A Study in Media Allusion
Many shows now expect their viewers to have a mental catalogue of iconic references, but what if you don’t?
By Shiloh McKinnon, Reed College
Please note: This article contains spoilers for the last episode of Season 1 of “Mr. Robot.” Nothing after that is mentioned.
It’s a sunny day in the middle of summer.
The heat (and Pokémon Go) had driven my friends and I outside. As we sat around, sipping our drinks and contemplating the current state of television, the conversation turned to a show that all three of us had watched—“Mr. Robot.” Of course, the first thing we started talking about was the twist, how the show did and didn’t telegraph it, and plot points that suddenly made sense with the twist in mind.
I had been keeping up with the conversation up until that point; I had seen the first season after all, but then one of my friends started talking about the second twist and I realized I was lost. I explained that I got the first twist, “Mr. Robot” is Elliot’s dad and Darlene is his sister, but I had no idea what else my friends were talking about. Finally I asked. It was only then, two months after finishing the complete first season, that I understood how the show had ended.
“Have you seen ‘Fight Club’”? one of my friends asked by way of explanation, as if that cleared up everything.
I had to admit that I hadn’t. I hadn’t seen “Fight Club,” I didn’t know who Tyler Durden was and, most importantly, I didn’t know that Edward Norton was Tyler Durden. Just like I didn’t understand that Elliot was Mr. Robot in the exact same way.
It’s true that the show technically provided me with all the necessary information to make that contextual leap, but without a precedent, I just…wasn’t able to. My friends had seen “Fight Club,” so they had some sort of template for the plot. When hallucinations and delirium start to become important to story, they know what to expect. Without ever having seen “Fight Club,” I don’t have the necessary media background to put together the clues in “Mr. Robot’s” plot. And “Mr. Robot,” like many TV shows and movies, requires that legacy of media from its viewers.
Take “Star Wars: The Force Awakens.” Rey is an orphan left on a desert planet who spends the majority of her childhood waiting for her parents to come back. Without any previous Star Wars knowledge, the plot point seems pretty dramatic. It’s implied that eventually, probably in the next movie, Rey is going to learn about her parents, maybe meet and/or save them so they can tell her how proud of her they are.
Without any Star Wars knowledge, the question of “Who are Rey’s parents?” is a relevant one. It’s also one that the viewers have almost no information they can use for theory crafting. In most cases, that would lead to a nigh obsessive fanbase pulling together whatever scraps of knowledge they have to put together plausible stories for Rey’s parents—similar to how the current fans treat Kylo Ren.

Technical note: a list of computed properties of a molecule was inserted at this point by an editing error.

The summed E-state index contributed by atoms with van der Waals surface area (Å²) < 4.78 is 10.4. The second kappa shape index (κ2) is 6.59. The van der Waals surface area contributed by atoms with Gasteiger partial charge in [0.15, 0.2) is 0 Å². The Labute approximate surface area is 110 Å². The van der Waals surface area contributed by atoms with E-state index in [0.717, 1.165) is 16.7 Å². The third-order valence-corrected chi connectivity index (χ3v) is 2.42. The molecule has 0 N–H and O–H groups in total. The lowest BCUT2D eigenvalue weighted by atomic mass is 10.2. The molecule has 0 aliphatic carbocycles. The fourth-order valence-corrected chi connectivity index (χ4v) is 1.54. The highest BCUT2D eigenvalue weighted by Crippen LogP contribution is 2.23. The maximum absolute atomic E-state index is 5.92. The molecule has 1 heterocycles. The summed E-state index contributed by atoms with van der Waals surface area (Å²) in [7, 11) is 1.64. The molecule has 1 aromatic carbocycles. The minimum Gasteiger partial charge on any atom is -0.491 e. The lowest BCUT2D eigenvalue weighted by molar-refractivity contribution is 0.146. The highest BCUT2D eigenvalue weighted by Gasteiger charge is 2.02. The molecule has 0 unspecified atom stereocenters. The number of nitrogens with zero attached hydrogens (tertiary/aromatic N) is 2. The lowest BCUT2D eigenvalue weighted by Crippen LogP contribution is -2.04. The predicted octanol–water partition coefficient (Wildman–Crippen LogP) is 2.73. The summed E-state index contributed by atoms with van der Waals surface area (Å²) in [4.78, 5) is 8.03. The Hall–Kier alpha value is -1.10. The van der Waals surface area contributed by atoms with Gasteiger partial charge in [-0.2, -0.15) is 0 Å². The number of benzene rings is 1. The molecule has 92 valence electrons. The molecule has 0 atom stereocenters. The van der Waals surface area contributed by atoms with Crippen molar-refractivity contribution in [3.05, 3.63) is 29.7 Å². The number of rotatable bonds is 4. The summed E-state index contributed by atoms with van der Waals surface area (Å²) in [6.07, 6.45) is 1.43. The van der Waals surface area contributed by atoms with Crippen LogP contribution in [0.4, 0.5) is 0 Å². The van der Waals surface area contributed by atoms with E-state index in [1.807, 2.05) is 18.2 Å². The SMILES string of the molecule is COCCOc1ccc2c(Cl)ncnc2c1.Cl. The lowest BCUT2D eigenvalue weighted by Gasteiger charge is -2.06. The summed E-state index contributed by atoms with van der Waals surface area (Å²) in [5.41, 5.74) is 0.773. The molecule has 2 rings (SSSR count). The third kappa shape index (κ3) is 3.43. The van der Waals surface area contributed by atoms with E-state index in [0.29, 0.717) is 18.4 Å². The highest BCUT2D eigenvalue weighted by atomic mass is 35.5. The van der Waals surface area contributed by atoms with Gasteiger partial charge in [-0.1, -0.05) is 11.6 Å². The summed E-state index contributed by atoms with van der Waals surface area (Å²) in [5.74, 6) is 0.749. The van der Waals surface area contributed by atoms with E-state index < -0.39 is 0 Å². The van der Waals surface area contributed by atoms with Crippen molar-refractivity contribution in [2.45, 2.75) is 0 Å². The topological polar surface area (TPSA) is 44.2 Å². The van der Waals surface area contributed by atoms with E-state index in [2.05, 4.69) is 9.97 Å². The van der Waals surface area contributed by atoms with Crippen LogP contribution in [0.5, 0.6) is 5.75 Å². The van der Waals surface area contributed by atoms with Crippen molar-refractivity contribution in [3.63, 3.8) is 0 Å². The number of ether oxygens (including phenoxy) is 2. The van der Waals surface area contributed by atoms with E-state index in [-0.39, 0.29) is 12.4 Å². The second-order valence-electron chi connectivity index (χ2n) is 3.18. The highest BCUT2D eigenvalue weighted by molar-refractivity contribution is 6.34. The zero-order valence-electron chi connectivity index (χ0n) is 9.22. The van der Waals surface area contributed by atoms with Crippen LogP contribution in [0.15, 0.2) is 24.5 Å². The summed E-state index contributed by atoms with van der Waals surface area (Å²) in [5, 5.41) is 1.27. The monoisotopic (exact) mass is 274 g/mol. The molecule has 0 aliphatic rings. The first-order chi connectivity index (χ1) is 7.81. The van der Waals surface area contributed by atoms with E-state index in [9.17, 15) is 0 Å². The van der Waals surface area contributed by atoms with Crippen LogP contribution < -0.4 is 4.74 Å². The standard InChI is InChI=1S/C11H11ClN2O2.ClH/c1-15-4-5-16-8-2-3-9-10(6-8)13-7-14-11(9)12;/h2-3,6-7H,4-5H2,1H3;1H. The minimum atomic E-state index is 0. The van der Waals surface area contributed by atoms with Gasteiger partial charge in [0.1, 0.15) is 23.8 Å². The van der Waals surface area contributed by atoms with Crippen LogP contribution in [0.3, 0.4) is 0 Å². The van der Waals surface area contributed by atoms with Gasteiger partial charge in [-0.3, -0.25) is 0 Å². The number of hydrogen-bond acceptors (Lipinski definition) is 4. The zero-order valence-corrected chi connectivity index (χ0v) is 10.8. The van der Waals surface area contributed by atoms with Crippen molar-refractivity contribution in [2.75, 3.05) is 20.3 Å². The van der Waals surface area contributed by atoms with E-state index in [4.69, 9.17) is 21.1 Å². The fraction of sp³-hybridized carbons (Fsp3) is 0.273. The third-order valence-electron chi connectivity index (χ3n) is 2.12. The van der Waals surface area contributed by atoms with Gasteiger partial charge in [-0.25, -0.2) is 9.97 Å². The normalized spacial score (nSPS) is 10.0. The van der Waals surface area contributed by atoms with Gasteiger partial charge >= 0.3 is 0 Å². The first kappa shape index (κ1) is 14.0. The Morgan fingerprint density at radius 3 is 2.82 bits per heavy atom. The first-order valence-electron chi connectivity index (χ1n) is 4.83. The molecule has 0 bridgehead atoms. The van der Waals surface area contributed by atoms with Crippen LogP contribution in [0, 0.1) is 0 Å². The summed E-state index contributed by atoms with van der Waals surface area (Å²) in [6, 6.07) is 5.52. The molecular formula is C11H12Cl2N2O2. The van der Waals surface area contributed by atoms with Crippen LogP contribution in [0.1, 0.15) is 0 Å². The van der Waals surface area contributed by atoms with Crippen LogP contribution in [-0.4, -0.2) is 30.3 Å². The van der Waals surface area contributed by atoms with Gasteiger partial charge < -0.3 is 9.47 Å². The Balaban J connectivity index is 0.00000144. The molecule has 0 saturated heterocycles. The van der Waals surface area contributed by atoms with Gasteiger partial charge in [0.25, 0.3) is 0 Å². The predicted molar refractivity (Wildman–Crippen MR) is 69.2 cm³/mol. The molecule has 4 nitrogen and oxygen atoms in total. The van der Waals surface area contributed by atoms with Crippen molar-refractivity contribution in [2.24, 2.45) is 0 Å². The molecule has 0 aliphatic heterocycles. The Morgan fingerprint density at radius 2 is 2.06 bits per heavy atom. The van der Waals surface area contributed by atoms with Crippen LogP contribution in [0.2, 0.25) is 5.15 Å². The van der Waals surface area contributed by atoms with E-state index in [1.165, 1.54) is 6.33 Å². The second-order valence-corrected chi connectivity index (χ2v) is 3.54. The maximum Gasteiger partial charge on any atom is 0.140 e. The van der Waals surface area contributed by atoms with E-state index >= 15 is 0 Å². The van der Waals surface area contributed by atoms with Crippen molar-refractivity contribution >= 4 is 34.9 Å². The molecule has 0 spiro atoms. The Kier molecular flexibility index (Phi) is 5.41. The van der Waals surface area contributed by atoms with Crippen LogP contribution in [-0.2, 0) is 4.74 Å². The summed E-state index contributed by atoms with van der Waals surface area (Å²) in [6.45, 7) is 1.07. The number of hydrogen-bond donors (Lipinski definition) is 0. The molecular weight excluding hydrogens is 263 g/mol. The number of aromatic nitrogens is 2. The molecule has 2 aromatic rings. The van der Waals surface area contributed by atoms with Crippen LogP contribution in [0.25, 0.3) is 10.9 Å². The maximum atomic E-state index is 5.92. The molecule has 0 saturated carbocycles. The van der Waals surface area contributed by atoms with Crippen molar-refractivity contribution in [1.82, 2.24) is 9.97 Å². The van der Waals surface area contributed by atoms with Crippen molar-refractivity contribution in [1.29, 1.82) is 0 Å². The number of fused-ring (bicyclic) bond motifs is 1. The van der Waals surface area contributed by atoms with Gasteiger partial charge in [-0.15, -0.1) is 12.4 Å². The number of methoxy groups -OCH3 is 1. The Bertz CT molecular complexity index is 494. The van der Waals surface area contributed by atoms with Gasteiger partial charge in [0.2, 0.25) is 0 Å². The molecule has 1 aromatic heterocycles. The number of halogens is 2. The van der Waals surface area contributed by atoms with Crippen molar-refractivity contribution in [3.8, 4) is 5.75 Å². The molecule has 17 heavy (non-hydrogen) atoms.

Those theories don’t exist though, because “Star Wars: The Force Awakens” is a Star Wars movie, and that means that all of the viewers are aware of the twist essential to the series: That Darth Vader is Luke’s father. They’re prepared for that twist again. No matter what Rey’s parentage ends up being (and my money is on Luke), there’s no drama left in the reveal.
Because the audience is savvy with the rest of the Star Wars cinematic franchise, or really just the original trilogy, they’ll be expecting the most spectacular and dramatic reveal. If that reveal actually happens, they’ll be bored, and if it’s less exciting, they’ll probably be disappointed. It appears that the Star Wars writers have written themselves into a Catch 22 here because of legacy the original trilogy left.
The showrunners of the rebooted “Voltron: Legendary Defenders” are aware of this effect and purposefully took it into their advertising strategy for the second season.
Rather than get discouraged by the fans expecting a major plot twist, in this case, the death of Shiro, the Black Paladin, the showrunners decided to capitalize on the knowledge the fans believed themselves to have. Because of the way it happened in the original series, half the current Voltron fans are expecting Haggar, the witch, to kill Shiro at some dramatic moment. This expectation, of course, ruins the drama.
It’s unclear whether or not the seventh Star Wars episode is going to focus on Rey’s parentage, though I suspect it will, and there’s no way to know, at least before the first trailer is released, how heavily it intends to rely on that nonexistent suspense. Voltron doesn’t leave that question up to chance.
The Season 2 sneak peak trailer from Comic-Con this year opened with the polarizing lines, “Keith, if I don’t make it out of this, I want you to lead Voltron.” You don’t have to be particularly genre savvy to know that those are the words of a man who expects to die. The fact that they’re spoken by Shiro, the incarnation of the character that so emblematically dies in the 80s series, just hammers the point home—this is an homage to the original material.
I suspect that it’s also an advertising trick. Because the Voltron crew is aware that its audience expects Shiro to die, they have to address that immediately, which they choose to do by insisting that Shiro will, in fact, die in Season 2. Regardless of whether that’s true or not, the audience is now expecting Shiro to die. All the drama of Season 2 will be set against that expectation. Which means that Shiro not dying is just as dramatic and unexpected for an informed audience as his actual death would be.